New Yorker Writer Mark Danner To Speak at Amherst College Nov. 2
October 13, 2005
Director of Media Relations
AMHERST, Mass.—Mark Danner, an acclaimed commentator on politics and foreign policy, will speak on “Power, the Press and the Iraq War: Torture and Human Rights after Abu Ghraib” at 8 p.m. on Wednesday, Nov. 2, in the Cole Assembly Room (Red Room) in Converse Hall at Amherst College. Funded through the President's Office of Amherst College, Five Colleges Inc., The Department of Legal Studies at UMass, the International Relations Program of Mount Holyoke and Hampshire College's PAWSS, Danner's lecture is free and open to the public.
Danner has been writing on politics and foreign policy, with a focus on wars and conflict, for 25 years. He has covered conflicts throughout the world, including Central America, Haiti, the Balkans, Iraq and the Middle East. Since 1990 Danner has been a staff writer at The New Yorker and a frequent contributor to the New York Review of Books. His articles have appeared in Harper's, The New York Times and Aperture. He has authored three books: The Massacre at El Mozote: A Parable of the Cold War (1994); The Road to Illegitimacy (2004); and Torture and Truth: America, Abu Ghraib, and the War on Terror (2004); as well as forthcoming books on the former Yugoslavia and Haiti. He has received numerous honors, including a National Magazine Award and three Overseas Press Awards. He was named a MacArthur Fellow in 1999.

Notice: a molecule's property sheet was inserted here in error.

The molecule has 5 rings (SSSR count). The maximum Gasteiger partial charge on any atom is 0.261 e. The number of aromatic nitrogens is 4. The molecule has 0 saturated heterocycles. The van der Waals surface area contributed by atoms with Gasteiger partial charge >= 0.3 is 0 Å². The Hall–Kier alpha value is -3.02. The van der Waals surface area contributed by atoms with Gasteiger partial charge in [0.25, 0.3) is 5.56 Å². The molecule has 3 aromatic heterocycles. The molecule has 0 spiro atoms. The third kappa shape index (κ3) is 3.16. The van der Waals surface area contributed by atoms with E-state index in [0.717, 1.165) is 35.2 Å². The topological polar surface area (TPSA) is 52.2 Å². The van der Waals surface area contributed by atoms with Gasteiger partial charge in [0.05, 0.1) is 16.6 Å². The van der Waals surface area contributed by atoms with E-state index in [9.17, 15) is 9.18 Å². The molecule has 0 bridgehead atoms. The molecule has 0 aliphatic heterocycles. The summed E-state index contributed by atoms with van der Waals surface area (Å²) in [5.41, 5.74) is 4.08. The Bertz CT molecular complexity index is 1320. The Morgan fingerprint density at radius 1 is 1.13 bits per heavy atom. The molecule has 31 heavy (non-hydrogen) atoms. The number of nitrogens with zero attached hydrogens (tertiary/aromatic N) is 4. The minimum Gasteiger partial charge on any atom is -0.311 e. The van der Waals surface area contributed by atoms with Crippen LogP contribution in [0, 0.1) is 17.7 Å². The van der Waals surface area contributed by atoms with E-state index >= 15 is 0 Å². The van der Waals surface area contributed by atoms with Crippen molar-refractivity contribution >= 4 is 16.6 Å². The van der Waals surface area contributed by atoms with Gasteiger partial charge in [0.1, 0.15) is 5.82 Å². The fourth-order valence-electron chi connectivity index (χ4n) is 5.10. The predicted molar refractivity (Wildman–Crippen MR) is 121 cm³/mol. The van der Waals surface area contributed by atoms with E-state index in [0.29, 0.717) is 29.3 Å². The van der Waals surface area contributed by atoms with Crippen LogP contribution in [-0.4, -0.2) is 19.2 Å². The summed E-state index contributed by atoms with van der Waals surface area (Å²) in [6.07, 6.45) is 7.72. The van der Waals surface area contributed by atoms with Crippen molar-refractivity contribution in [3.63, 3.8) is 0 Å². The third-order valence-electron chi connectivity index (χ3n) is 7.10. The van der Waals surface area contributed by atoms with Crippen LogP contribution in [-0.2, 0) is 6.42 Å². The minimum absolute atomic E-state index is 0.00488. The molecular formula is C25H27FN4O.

Danner currently serves as a professor of journalism at the University of California, Berkeley, and as the Henry R. Luce Professor of Human Rights, Democracy and Journalism at Bard College.